which means: • This is NOT a demonstration of a product in development • This only outlines ideas for discussion • There may be flaws in the logic / assumptions that I am making • There just might be right solutions out there! • It's my first IIW, and I heard there has been lots of discussion on Email before • Language issues may/will happen
/ Signal ... This can be achieved by some messaging services, but under an assumption that both parties already have an ID on the same messaging service. • Some people use Facebook for personal use only. Some don't trust Facebook at all... • LinkedIn is popular among business people but may not be popular among academics
trust) applies to telephone networks, but email lacks an effective anti-abuse mechanism built into the protocol. This is due to email's anonymity. If you abuse: • the telephone network: You may be caught due to reverse detection • email: There are many easy ways to spoof your identity, making the other side hard to catch you
be self-sovereign (you can self-issue your ID, you have control of your data), as long as you can set up your own server Nobody do that these days because ... • SMTP: Authentication is difficult, single misconfiguration results in sending of spam • IMAP: Multi-device access, Storage and backups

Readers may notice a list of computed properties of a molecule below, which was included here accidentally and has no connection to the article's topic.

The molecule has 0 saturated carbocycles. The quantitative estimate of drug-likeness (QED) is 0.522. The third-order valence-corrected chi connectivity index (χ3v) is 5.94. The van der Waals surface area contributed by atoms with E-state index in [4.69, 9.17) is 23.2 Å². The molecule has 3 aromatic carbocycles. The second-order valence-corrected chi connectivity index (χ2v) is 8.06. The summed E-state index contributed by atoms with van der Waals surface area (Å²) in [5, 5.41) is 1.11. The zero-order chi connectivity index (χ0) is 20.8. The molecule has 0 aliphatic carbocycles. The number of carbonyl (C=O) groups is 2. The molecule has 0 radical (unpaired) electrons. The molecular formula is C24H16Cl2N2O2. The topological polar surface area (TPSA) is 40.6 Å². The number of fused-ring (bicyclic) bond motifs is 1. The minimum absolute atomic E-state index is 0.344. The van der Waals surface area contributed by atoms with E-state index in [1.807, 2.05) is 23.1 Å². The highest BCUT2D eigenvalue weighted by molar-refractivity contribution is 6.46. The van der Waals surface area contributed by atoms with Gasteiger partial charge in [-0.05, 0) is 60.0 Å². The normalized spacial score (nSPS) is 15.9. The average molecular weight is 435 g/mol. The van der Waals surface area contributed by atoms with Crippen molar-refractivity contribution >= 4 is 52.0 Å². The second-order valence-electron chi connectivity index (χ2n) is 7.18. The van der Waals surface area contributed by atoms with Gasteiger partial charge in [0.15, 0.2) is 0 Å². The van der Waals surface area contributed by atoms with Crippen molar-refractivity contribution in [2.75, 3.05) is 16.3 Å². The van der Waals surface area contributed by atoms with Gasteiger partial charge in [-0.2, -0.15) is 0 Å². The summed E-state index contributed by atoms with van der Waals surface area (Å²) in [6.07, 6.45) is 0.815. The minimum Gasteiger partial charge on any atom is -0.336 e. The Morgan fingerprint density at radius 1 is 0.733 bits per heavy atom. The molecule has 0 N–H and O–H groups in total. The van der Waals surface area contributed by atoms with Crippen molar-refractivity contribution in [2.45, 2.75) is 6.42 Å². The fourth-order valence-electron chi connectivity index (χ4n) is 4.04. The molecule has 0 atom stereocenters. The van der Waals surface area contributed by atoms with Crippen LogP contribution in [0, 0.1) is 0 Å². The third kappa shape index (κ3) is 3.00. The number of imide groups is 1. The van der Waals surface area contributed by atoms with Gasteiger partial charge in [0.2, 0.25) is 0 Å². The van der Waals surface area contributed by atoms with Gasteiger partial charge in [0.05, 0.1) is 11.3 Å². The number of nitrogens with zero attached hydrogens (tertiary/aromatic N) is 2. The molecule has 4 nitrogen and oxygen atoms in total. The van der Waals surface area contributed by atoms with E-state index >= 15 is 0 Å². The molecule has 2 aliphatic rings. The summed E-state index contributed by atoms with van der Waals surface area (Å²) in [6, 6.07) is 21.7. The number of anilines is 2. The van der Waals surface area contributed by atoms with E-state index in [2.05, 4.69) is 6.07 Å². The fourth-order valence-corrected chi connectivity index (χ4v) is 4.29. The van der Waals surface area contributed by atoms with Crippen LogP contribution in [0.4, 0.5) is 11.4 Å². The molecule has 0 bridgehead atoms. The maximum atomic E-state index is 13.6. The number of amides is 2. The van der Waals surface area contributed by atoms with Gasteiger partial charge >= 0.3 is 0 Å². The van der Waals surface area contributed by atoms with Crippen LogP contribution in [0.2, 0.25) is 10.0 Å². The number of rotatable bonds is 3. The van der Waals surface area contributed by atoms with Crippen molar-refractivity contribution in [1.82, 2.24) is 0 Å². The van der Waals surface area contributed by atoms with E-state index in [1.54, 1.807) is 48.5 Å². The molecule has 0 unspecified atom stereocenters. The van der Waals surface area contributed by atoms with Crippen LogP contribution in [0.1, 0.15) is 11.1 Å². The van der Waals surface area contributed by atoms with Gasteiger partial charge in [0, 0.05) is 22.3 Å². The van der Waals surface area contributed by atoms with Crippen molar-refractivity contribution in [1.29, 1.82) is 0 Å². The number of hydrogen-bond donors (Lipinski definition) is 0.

up control of personal messages to Email service providers (mostly Gmail) This also worsenes the spam problem; they have a spam filter, but its inner workings are not transparent enough that many innocent emails get caught in them
of your identity on each transaction (=each separate email in this context)? minimal/selective disclosure of your identity representation Spam filters will check the legitimacy and trustworthiness of the DID associated with the email
spam filters (as long as your email is legitimate) • Also, you don't need to expose your full official identity all the time • Receivers: Less spam, More real mail getting into your inbox • Can coexist with current SMTP protocol/infrastructure (with the right extension)
(Session by Dave Huseby, 9-C, 10-F, 11-I) "When a distributed system fails to address any of the fundamental problems, it opens itself up to corporate capture." Email is a great example of this! Email is designed to be a decentralized system, but opened itself up to corporate centralization from failing to address the fundamental problems.